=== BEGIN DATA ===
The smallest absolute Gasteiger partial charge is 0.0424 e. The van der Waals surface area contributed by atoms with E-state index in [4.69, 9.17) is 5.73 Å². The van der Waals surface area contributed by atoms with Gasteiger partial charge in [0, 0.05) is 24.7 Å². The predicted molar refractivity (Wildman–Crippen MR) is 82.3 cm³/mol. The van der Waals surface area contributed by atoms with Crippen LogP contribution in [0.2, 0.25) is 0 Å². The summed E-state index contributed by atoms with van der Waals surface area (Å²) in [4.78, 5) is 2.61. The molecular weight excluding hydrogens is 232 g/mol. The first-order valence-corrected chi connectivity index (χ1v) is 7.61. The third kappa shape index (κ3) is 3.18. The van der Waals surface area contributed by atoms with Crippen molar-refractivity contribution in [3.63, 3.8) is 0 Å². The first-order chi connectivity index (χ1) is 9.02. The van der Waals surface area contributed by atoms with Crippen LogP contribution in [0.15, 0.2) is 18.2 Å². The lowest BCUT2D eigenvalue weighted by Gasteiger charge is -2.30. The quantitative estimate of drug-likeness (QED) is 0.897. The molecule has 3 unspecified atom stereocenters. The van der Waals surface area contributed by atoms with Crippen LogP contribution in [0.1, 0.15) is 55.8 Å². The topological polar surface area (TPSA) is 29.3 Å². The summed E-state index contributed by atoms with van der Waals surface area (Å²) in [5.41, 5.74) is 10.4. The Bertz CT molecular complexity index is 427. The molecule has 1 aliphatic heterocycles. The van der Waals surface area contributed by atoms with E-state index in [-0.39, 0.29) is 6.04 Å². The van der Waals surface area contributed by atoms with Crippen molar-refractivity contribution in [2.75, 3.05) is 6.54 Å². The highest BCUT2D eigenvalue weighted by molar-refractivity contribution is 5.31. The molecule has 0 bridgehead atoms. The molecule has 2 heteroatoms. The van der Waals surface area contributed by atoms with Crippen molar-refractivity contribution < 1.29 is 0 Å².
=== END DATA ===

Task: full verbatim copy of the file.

The smallest absolute Gasteiger partial charge is 0.0424 e. The van der Waals surface area contributed by atoms with E-state index in [4.69, 9.17) is 5.73 Å². The van der Waals surface area contributed by atoms with Gasteiger partial charge in [0, 0.05) is 24.7 Å². The predicted molar refractivity (Wildman–Crippen MR) is 82.3 cm³/mol. The van der Waals surface area contributed by atoms with Crippen LogP contribution in [0.2, 0.25) is 0 Å². The summed E-state index contributed by atoms with van der Waals surface area (Å²) in [4.78, 5) is 2.61. The molecular weight excluding hydrogens is 232 g/mol. The first-order valence-corrected chi connectivity index (χ1v) is 7.61. The third kappa shape index (κ3) is 3.18. The van der Waals surface area contributed by atoms with Crippen molar-refractivity contribution in [3.63, 3.8) is 0 Å². The first-order chi connectivity index (χ1) is 9.02. The van der Waals surface area contributed by atoms with Crippen LogP contribution in [0.15, 0.2) is 18.2 Å². The lowest BCUT2D eigenvalue weighted by Gasteiger charge is -2.30. The quantitative estimate of drug-likeness (QED) is 0.897. The molecule has 3 unspecified atom stereocenters. The van der Waals surface area contributed by atoms with Crippen LogP contribution in [0.1, 0.15) is 55.8 Å². The topological polar surface area (TPSA) is 29.3 Å². The summed E-state index contributed by atoms with van der Waals surface area (Å²) in [5.41, 5.74) is 10.4. The Bertz CT molecular complexity index is 427. The molecule has 1 aliphatic heterocycles. The van der Waals surface area contributed by atoms with E-state index in [-0.39, 0.29) is 6.04 Å². The van der Waals surface area contributed by atoms with Crippen molar-refractivity contribution in [2.75, 3.05) is 6.54 Å². The highest BCUT2D eigenvalue weighted by molar-refractivity contribution is 5.31. The molecule has 0 bridgehead atoms. The molecule has 2 heteroatoms. The van der Waals surface area contributed by atoms with Crippen molar-refractivity contribution < 1.29 is 0 Å².